Support Hyperallergic’s independent arts journalism. Become a member today »

The Cultivist’s membership page (screenshot by Hyperallergic via The Cultivist)

A new, savvy strategy for marketing the modern and contemporary art scene has appeared. It is based on creating a select (international) membership that provides exclusive access to art events and exhibitions under the guidance of cultured handlers. Recently, for the Financial Times, Emma Crichton-Miller profiled The Cultivist, which Crichton-Miller describes as “the first global arts club” in an article that essentially promotes the club’s launch. The profile clearly, but subtly, imparts the key benefits of The Cultivist: ease, intimacy, and exclusivity.

The Cultivist promises members “bespoke access to the art world,” and more. Members will obtain a unique membership card, featuring an artist-drawn portrait, and this card will enable members to skip over the line of hoi-polloi at 100 museums and galleries worldwide, including the Metropolitan Museum, Museum of Modern Art (MoMA), Tate, Los Angeles County Museum of Art (LACMA), and Uffizi. Additionally, members should have “privileged access to all key global art fairs,” invitations to members-only events, exhibition viewings, and studio visits. With only one day’s notice, The Cultivist team can design a private art tour in a place of the member’s choice, such as museums.

The decisive magic of advertisements, as Roland Barthes points out in his “Rhetoric of the Image” essay, lies in their ability to bring together polar experiences in the constructed image of a product — for example, coffee being advertised as simultaneously stimulating and relaxing. Crichton-Miller’s article, which primarily functions as an advertisement, accomplishes this deft sleight-of-hand. She relates that there are “no qualifications for entry” and borrows the definition of a Cultivist member and Leighton House Curator Daniel Robbins, which is “openness to art and culture in all its forms” — eliding the rather crucial membership fees listed as $2,500 for US members, £1,900 for the United Kingdom, and €2,700 for the “rest of world.”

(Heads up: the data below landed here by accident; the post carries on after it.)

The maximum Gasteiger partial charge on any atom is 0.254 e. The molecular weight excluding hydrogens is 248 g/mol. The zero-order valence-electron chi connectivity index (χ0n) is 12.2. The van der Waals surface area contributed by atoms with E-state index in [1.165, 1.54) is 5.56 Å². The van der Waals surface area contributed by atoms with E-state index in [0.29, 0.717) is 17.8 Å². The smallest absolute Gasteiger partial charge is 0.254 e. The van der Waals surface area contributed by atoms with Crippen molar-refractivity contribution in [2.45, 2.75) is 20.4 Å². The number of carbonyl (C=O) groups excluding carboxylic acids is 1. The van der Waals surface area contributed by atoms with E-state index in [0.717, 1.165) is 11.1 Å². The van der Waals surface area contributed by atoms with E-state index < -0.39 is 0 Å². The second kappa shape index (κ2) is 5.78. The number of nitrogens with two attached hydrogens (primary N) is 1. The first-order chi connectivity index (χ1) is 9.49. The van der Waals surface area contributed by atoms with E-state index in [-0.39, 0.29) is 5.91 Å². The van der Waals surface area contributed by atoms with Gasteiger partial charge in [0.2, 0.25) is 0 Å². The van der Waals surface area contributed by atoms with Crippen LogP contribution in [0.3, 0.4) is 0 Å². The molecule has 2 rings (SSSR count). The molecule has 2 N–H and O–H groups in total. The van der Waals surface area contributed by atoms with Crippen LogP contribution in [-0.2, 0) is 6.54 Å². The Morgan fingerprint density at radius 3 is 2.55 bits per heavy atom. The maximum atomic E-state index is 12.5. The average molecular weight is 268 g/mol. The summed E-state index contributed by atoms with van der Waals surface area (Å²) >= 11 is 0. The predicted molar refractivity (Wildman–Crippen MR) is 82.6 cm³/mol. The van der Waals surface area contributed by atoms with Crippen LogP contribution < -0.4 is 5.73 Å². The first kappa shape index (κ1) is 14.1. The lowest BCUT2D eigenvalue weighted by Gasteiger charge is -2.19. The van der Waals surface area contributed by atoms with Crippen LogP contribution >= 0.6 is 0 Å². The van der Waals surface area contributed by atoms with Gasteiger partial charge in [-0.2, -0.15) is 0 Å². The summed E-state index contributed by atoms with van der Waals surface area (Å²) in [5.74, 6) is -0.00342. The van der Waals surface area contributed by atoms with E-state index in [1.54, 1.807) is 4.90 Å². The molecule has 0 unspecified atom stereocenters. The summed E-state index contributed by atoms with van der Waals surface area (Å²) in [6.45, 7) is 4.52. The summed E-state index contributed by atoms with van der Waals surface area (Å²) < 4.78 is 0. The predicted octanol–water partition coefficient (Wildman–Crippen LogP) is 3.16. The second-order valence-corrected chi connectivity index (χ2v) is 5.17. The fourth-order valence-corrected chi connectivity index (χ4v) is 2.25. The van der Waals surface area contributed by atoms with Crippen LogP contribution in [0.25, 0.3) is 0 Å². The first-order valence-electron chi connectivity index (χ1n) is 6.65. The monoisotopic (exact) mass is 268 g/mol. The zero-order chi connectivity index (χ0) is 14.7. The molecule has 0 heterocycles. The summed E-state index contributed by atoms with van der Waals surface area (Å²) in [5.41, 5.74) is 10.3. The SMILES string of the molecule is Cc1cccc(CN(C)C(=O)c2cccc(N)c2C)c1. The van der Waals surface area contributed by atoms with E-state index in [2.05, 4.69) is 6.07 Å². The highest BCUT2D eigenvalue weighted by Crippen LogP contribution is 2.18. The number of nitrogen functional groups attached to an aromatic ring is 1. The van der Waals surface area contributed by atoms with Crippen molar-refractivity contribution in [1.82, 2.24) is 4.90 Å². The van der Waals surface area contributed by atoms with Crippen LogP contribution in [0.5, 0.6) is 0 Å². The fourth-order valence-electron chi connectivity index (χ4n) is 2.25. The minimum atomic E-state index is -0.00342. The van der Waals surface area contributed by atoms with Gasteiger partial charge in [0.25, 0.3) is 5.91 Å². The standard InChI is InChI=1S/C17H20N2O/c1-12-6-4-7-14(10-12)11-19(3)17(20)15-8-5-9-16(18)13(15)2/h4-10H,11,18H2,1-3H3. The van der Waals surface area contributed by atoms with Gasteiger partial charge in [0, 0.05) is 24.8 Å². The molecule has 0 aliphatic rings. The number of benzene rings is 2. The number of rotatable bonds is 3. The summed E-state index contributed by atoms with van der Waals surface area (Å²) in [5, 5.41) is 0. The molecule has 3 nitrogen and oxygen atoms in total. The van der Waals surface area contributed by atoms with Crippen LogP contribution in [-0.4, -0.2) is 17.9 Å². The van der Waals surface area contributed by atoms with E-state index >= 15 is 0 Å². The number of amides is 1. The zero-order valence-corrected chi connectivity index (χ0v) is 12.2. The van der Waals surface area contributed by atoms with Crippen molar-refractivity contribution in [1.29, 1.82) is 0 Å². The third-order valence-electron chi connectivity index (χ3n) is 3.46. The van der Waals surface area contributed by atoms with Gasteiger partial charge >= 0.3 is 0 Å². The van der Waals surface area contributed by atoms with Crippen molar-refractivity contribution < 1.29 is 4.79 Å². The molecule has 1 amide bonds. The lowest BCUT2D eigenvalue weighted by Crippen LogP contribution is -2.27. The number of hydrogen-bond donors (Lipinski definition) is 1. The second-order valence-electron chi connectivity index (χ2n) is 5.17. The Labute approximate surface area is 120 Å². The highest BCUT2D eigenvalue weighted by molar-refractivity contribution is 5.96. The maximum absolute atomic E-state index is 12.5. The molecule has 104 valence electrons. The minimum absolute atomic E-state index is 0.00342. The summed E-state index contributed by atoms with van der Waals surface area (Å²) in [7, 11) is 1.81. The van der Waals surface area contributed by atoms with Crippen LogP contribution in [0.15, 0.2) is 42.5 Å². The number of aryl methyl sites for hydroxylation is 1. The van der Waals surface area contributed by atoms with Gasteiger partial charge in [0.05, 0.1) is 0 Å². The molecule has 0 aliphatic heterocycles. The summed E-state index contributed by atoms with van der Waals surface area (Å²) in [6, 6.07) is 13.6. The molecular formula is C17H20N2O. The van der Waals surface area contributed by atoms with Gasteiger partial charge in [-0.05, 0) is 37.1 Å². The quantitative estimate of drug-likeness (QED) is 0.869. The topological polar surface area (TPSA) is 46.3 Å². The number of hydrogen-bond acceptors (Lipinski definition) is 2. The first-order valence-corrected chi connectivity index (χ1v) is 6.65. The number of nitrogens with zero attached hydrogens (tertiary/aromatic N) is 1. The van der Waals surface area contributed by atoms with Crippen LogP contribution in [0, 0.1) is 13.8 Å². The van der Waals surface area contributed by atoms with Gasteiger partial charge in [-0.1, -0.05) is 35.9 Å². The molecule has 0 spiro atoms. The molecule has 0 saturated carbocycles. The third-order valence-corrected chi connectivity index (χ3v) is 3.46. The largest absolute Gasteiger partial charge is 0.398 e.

The Cultivist relies on the bourgeois fantasy that you may have a deep experience without doing the necessary preparatory work to achieve it. As the club indicates on its website in the “About” section: “The Cultivist makes your journey through art effortless and enriching. With a single card, you glide through museums, galleries and art fairs worldwide: no tickets, no bookings, no complications.” The key terms here are “effortless” and “enriching,” with the effortlessness echoed in the “glide” of the second sentence.

Art, however, is resistant to easy explication. Contemporary art in particular is often rewarding in almost direct proportion to the effort exerted to unpack its various and serried meanings. Even if older art forms were to be the primary items on the member’s menu — such as the palaces of neoclassical and classical figural sculpture like the Uffizi — there’s often a good deal of scholarship that must be mobilized to gain a fuller understanding of an artwork.

The images used in The Cultivist website are very telling. Under the “Membership” banner is an image of a poured, polished concrete floor of clean, modernist lines that telescopes towards a wash of electric light — as though the path The Cultivist has paved will lead to a heaven of enlightenment. While on the main and “About” pages is an image of a male painter (who appears to be the late Lucian Freud), visible from the knees down, wearing a spattered painter’s smock and facing an easel. Behind the painter can be seen the shoes of someone watching over the artist’s shoulder as the work is created — the member with a privileged view of a genius creation.

There are several problems with the premise of this club, but they can be summed up in this concise diagnosis: privileged, smug laziness. The Cultivist may be able to provide easy access, but it cannot provide the tools most crucial for achieving intimacy with an artist’s practice or the rapture of meaningful insight: patient attention and intellectual effort. Neither of these capacities can be purchased with a membership.

Support Hyperallergic

As arts communities around the world experience a time of challenge and change, accessible, independent reporting on these developments is more important than ever. 

Please consider supporting our journalism, and help keep our independent reporting free and accessible to all.

Become a Member